Oxford Semiconductor has issued a statement with regard to the emerging Panther and FireWire data-loss debacle.

The company says: "Oxford Semiconductor has been investigating reports that some FireWire 800 drives have lost data after an upgrade to the Mac OS X 10.3 Panther operating system is installed (released late October).

"Currently we believe this issue relates to a change in the way Panther uses FireWire that affected version 1.02 of the OXUF922 driver software. A new version, 1.05 was issued by Oxford Semiconductor to the manufacturers of external drive products in early September."

As Macworld UK first reported yesterday, users installing Panther while having an external FireWire drive connected to their Mac have seen data loss; similarly, users with FireWire drives connected to their systems have seen data loss once they reboot Panther. At this stage, it appears that the problem is confined to FireWire 800 drives.

Oxford Semiconductor advises end users to contact the manufacturer of their particular FireWire drives to get an upgrade to bring their driver software up to the latest version.

The company is also warning users of external hard drives that do not employ the Oxford 922 FireWire bridge to be vigilant: "As there is currently no evidence that this issue is purely related to Oxford's 922-based drives, Oxford is advising all FireWire drive users to take advantage of further Panther revisions as they arise."

Apple's statement

Apple last night issued its own statement on the affair – and chose to point the finger of blame at Oxford Semiconductor. It said: "Apple has identified an issue with external FireWire hard drives using the Oxford 922 bridge chip-set with firmware version 1.02 that can result in the loss of data stored on the disk drive. Apple is working with Oxford Semiconductor and affected drive manufacturers to resolve this issue which resides in the Oxford 922 chip-set."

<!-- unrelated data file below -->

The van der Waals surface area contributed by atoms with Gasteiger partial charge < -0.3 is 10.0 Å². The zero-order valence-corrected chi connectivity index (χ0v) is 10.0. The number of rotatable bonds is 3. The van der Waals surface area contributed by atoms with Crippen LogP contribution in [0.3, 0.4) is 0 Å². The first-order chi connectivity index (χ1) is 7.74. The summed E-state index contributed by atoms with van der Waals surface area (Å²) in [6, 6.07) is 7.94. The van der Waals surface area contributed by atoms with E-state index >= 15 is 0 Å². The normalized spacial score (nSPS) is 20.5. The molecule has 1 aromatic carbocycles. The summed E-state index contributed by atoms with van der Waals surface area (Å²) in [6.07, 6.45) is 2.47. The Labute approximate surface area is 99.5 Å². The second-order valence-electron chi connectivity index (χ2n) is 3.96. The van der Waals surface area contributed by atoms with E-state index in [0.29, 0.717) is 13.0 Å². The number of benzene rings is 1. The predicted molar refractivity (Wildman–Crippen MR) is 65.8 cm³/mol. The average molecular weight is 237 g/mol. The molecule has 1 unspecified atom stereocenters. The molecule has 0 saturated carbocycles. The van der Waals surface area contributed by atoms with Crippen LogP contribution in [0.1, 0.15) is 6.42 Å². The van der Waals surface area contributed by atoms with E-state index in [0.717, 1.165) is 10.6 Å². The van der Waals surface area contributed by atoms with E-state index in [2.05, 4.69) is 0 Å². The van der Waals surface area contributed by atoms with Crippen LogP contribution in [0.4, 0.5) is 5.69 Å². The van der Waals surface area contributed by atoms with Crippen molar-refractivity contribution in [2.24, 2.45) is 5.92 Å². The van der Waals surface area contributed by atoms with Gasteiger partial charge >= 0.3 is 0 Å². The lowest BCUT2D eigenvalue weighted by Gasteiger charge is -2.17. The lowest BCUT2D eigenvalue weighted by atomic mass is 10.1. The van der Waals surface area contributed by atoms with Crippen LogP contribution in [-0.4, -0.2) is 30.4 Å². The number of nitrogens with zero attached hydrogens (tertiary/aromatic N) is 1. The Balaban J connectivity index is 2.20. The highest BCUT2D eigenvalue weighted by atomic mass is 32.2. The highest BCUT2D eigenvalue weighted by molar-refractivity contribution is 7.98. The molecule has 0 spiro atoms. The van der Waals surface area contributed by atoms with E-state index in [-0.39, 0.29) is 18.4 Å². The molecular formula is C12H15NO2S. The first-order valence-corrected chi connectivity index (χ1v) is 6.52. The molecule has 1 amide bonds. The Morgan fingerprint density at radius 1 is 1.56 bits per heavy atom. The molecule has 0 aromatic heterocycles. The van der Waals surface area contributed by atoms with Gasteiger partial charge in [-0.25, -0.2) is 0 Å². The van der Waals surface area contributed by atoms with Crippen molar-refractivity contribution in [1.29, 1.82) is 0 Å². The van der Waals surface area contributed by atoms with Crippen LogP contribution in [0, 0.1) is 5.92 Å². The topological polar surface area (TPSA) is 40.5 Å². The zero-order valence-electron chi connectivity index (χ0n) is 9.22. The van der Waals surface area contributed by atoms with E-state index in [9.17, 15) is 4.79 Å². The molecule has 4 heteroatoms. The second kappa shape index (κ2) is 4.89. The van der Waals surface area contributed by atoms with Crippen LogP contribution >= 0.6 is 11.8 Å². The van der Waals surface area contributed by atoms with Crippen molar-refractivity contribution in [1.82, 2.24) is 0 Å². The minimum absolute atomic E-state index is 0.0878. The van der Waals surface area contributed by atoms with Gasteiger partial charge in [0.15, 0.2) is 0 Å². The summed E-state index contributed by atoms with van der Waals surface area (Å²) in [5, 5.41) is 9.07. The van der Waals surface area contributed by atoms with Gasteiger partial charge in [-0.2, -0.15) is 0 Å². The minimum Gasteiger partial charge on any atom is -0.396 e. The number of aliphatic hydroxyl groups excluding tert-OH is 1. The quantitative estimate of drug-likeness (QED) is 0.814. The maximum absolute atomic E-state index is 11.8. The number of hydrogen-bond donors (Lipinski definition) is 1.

A source told Macworld that FireWire support in the previous beta of Panther had worked fine, lending industry insiders to speculate that changes or omissions have been made in the release version of the OS.

It seems the problem manifested itself in earlier versions of Apple's operating system, but was fixed in builds circulated in early September.

A spokesman for Oxford Semiconductor told Macworld: "This problem was fixed; now it's come back again."

"We are not in the business of blame. As a business, we aim to make the best, fastest and most cross-platform compatible product. We'll take a deep breath and get on with the business of delivering the best product we can. What is important is that we work together in order to resolve the problem for our end users."

Meanwhile third party hard drive suppliers are issuing warnings and software updates for their end users at present. LaCie, WiebeTech and Other World Computing have all released software patches in the last 24-hours.

Macworld advises readers with external FireWire 800 hard drives to check their manufacturers Web site for updates. A selection of links are published below.

What's going on – if anyone has experienced the problem, feels like they want to talk about the problem, or have further facts they'd like to share pertaining to the problem, have your say on the Macworld Forum.